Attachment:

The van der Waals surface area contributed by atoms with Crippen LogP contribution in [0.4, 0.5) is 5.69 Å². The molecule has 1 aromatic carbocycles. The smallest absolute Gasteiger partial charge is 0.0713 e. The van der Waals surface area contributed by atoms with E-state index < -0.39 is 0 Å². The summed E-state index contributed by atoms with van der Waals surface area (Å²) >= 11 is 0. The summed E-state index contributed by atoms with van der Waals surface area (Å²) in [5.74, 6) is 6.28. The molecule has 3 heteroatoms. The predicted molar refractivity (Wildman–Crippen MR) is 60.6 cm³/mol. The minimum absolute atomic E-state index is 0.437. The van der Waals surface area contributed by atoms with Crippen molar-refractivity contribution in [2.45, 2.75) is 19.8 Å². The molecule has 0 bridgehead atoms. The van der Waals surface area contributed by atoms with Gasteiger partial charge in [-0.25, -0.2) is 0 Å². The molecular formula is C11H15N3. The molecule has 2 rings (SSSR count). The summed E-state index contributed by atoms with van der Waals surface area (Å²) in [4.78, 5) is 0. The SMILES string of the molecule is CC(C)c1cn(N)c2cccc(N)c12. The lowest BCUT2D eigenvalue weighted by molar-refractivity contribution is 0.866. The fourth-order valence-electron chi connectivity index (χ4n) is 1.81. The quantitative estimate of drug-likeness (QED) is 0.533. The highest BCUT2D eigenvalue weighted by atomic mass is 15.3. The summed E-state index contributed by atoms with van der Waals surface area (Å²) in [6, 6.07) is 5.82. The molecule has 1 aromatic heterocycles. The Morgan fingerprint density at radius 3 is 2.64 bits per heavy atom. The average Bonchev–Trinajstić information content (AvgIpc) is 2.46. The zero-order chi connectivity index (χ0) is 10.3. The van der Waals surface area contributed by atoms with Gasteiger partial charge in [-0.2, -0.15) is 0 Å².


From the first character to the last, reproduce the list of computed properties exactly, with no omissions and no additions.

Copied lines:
The van der Waals surface area contributed by atoms with Crippen LogP contribution in [0.4, 0.5) is 5.69 Å². The molecule has 1 aromatic carbocycles. The smallest absolute Gasteiger partial charge is 0.0713 e. The van der Waals surface area contributed by atoms with E-state index < -0.39 is 0 Å². The summed E-state index contributed by atoms with van der Waals surface area (Å²) >= 11 is 0. The summed E-state index contributed by atoms with van der Waals surface area (Å²) in [5.74, 6) is 6.28. The molecule has 3 heteroatoms. The predicted molar refractivity (Wildman–Crippen MR) is 60.6 cm³/mol. The minimum absolute atomic E-state index is 0.437. The van der Waals surface area contributed by atoms with Crippen molar-refractivity contribution in [2.45, 2.75) is 19.8 Å². The molecule has 0 bridgehead atoms. The van der Waals surface area contributed by atoms with Gasteiger partial charge in [-0.25, -0.2) is 0 Å². The molecular formula is C11H15N3. The molecule has 2 rings (SSSR count). The summed E-state index contributed by atoms with van der Waals surface area (Å²) in [4.78, 5) is 0. The SMILES string of the molecule is CC(C)c1cn(N)c2cccc(N)c12. The lowest BCUT2D eigenvalue weighted by molar-refractivity contribution is 0.866. The fourth-order valence-electron chi connectivity index (χ4n) is 1.81. The quantitative estimate of drug-likeness (QED) is 0.533. The highest BCUT2D eigenvalue weighted by atomic mass is 15.3. The summed E-state index contributed by atoms with van der Waals surface area (Å²) in [6, 6.07) is 5.82. The molecule has 1 aromatic heterocycles. The Morgan fingerprint density at radius 3 is 2.64 bits per heavy atom. The average Bonchev–Trinajstić information content (AvgIpc) is 2.46. The zero-order chi connectivity index (χ0) is 10.3. The van der Waals surface area contributed by atoms with Gasteiger partial charge in [-0.2, -0.15) is 0 Å².